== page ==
UPDATED May 12, 2006

    Avian flu workshop highlights now online

    Britain goes organic and local

    National Organic Standards Board looking to fill four seats

    Saskatchewan organic veteran innovator named
    OCIA organic farmer of 2006

    Pipeline project threatens one of America’s oldest organic farms

    Meatrix II bashes dairy CAFOs

    Organic dairy, ingredient rules contended; grazing testimony online


Avian flu workshop highlights now online

A new website features video highlights from an April 2006 workshop in Harrisburg, PA on Avian Influenza. Small-scale poultry producers, owners of "backyard" flocks, extension educators and others can access the site, developed by Penn State Cooperative Extension and the College of Agricultural Sciences, by visiting www.pasafarming.org.

The information is geared to independent pastured-poultry producers; owners of small-scale, hobby and specialty flocks; show-bird enthusiasts; and game-bird breeders. Video presentations and a question-and-answer session cover topics such as biosecurity, surveillance, disease symptoms and other issues.

The Avian Influenza workshop was presented by the Pennsylvania Association for Sustainable Agriculture, Penn State Cooperative Extension, the Pennsylvania Women's Agricultural Network, The Pennsylvania Department of Agriculture and the U.S. Department of Agriculture Animal and Plant Health Inspection Service.

For questions concerning Avian Influenza, contact David Filson, Penn State Cooperative Extension emergency preparedness and response coordinator, at (814) 863-6424 or dfilson@psu.edu.

Britain goes organic and local

The Guardian reports: “Consumer demand has forced supermarkets to buy most of their organic produce from UK farmers rather than shipping it in from overseas at a high cost to the environment. The average supermarket availability of UK-grown seasonal organic food staples such as apples, meat and onions has risen 10 points from 72 percent in 2003 to 82 percent in 2005, according to Supermarket Survey, the Soil Association's annual snapshot of the organic credentials of Britain's supermarkets.”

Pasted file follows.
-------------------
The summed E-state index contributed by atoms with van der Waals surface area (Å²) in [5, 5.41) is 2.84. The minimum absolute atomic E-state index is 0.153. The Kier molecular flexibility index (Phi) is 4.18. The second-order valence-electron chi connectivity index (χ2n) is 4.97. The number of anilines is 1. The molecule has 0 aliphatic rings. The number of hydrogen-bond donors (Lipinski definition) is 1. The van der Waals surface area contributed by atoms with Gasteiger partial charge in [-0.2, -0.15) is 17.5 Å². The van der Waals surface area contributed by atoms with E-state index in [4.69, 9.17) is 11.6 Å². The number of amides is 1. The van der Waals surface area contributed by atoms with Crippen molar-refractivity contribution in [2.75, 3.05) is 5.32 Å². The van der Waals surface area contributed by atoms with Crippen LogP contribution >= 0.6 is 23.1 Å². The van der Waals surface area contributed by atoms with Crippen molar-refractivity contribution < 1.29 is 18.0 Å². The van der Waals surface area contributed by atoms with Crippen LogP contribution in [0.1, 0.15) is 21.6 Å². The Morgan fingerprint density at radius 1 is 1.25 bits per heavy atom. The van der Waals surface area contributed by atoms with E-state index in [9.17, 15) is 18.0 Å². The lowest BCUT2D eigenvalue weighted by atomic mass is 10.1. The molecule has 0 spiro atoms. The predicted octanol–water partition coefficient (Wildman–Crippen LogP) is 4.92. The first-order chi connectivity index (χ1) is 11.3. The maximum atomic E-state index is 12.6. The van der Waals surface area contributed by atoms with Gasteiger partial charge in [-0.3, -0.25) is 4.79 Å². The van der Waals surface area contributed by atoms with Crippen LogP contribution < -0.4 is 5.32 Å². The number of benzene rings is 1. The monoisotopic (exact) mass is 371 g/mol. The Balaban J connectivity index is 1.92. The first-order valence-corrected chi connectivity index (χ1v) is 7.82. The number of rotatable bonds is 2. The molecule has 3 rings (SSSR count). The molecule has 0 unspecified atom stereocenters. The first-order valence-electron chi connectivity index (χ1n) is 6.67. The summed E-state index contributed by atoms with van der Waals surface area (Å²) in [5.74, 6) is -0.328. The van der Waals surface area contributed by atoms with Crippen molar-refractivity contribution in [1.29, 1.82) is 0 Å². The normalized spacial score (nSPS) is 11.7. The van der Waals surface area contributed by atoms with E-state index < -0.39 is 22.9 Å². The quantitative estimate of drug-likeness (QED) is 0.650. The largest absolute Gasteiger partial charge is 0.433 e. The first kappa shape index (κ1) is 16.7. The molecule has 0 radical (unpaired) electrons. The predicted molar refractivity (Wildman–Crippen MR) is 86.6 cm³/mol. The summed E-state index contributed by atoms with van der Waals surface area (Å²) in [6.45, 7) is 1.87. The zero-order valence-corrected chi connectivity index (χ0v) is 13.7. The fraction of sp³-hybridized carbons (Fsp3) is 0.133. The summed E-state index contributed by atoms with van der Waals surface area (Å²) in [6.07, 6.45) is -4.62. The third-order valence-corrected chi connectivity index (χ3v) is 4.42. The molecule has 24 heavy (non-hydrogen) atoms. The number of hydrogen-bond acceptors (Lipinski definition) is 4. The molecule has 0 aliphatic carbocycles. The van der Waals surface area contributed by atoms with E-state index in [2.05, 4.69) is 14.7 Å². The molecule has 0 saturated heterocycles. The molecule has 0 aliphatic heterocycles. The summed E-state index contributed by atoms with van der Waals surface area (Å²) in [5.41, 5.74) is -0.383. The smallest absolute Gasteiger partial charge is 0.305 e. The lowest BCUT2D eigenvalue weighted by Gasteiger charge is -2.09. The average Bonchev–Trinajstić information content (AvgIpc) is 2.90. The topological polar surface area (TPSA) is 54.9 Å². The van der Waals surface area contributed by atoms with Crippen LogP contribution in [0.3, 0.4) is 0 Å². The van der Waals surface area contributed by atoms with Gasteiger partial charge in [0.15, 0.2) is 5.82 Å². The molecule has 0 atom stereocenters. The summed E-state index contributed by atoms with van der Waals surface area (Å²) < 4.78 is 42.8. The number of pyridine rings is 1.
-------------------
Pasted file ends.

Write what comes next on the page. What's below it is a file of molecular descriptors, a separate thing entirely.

Full story

National Organic Standards Board looking to fill four seats

The National Organic Standards Board (NOSB), which serves in an advisory capacity to the National Organic Program (NOP), has four vacant seats coming up in January. The board is composed of 15 members: four organic producers, two organic handlers, a retailer, three environmentalists, three public/consumer representatives, a scientist and a certifying agent.

Individuals desiring to be appointed to the NOSB at this time must be either an owner or operator of a certified organic handling operation; an individual with expertise in areas of environmental protection and resource conservation; an individual with expertise in the fields of toxicology, ecology, or biochemistry; or an individual who represents public interest or consumer interest groups.

Written nominations, with cover letters and resumes, must be postmarked on or before July 14, 2006, and sent to Ms. Katherine E. Benham, Advisory Board Specialist, USDA-AMS-TMP-NOP, 1400 Independence Avenue, SW., Room 4008-So., Ag Stop 0268, Washington, DC 20250. For further information, contact Ms. Benham at (202) 205-7806; katherine.benham@usda.gov; fax: (202) 205-7808.

Saskatchewan organic veteran innovator named OCIA organic farmer of 2006

Dwayne Woolhouse of Assiniboia, Saskatchewan, Canada, recently received the Outstanding Organic Farmer of the Year award from OCIA Research & Education, Inc.

Woolhouse, who has been farming for over 30 years, was selected for his dedication to and involvement in the organic industry, innovative farm practices, superior organic management of pests and weeds, and improving soil quality. In the past three years, Woolhouse has grown durum, black lentils, large green lentils, small red lentils and French green lentils. He has improved soil fertility by using rotations with legumes and by doing green manure plow-downs. Woolhouse stated that it's important to him to rotate plow-down crops, just as you would rotate crops that are harvested.

Ian V. Cushon of Oxbow, Saskatchewan, Canada and Delbert Pratt of Nashua, Iowa received honorable mentions.

Full story

Pipeline project threatens one of America’s oldest organic farms